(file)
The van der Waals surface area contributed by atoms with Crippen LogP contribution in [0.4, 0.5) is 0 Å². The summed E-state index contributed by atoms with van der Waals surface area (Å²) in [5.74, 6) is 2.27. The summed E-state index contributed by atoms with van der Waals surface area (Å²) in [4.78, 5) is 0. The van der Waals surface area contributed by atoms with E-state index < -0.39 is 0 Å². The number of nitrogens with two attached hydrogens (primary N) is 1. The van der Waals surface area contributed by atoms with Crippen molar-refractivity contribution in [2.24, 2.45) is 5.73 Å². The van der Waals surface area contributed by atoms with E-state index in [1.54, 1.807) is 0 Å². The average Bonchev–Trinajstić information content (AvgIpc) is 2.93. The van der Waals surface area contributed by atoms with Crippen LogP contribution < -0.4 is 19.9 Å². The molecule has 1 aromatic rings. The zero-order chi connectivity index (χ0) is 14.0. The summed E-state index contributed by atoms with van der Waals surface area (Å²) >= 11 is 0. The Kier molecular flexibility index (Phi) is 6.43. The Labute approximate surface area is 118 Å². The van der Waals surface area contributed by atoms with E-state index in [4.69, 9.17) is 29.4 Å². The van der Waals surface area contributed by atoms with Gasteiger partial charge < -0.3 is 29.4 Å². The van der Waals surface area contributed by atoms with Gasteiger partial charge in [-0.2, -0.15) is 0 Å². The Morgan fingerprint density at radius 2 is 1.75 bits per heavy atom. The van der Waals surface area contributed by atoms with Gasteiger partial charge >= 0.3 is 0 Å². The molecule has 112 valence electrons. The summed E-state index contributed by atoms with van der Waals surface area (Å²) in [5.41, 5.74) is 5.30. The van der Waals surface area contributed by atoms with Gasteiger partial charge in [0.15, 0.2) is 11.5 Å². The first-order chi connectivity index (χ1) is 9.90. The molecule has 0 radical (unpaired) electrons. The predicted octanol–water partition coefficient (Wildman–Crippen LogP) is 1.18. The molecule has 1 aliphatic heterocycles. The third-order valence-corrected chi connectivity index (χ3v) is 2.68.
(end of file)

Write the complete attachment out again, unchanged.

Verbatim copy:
The van der Waals surface area contributed by atoms with Crippen LogP contribution in [0.4, 0.5) is 0 Å². The summed E-state index contributed by atoms with van der Waals surface area (Å²) in [5.74, 6) is 2.27. The summed E-state index contributed by atoms with van der Waals surface area (Å²) in [4.78, 5) is 0. The van der Waals surface area contributed by atoms with E-state index < -0.39 is 0 Å². The number of nitrogens with two attached hydrogens (primary N) is 1. The van der Waals surface area contributed by atoms with Crippen molar-refractivity contribution in [2.24, 2.45) is 5.73 Å². The van der Waals surface area contributed by atoms with E-state index in [1.54, 1.807) is 0 Å². The average Bonchev–Trinajstić information content (AvgIpc) is 2.93. The van der Waals surface area contributed by atoms with Crippen LogP contribution < -0.4 is 19.9 Å². The molecule has 1 aromatic rings. The zero-order chi connectivity index (χ0) is 14.0. The summed E-state index contributed by atoms with van der Waals surface area (Å²) >= 11 is 0. The Kier molecular flexibility index (Phi) is 6.43. The Labute approximate surface area is 118 Å². The van der Waals surface area contributed by atoms with E-state index in [4.69, 9.17) is 29.4 Å². The van der Waals surface area contributed by atoms with Gasteiger partial charge < -0.3 is 29.4 Å². The van der Waals surface area contributed by atoms with Gasteiger partial charge in [-0.2, -0.15) is 0 Å². The Morgan fingerprint density at radius 2 is 1.75 bits per heavy atom. The van der Waals surface area contributed by atoms with Gasteiger partial charge >= 0.3 is 0 Å². The molecule has 112 valence electrons. The summed E-state index contributed by atoms with van der Waals surface area (Å²) in [5.41, 5.74) is 5.30. The van der Waals surface area contributed by atoms with Gasteiger partial charge in [0.15, 0.2) is 11.5 Å². The first-order chi connectivity index (χ1) is 9.90. The molecule has 0 radical (unpaired) electrons. The predicted octanol–water partition coefficient (Wildman–Crippen LogP) is 1.18. The molecule has 1 aliphatic heterocycles. The third-order valence-corrected chi connectivity index (χ3v) is 2.68.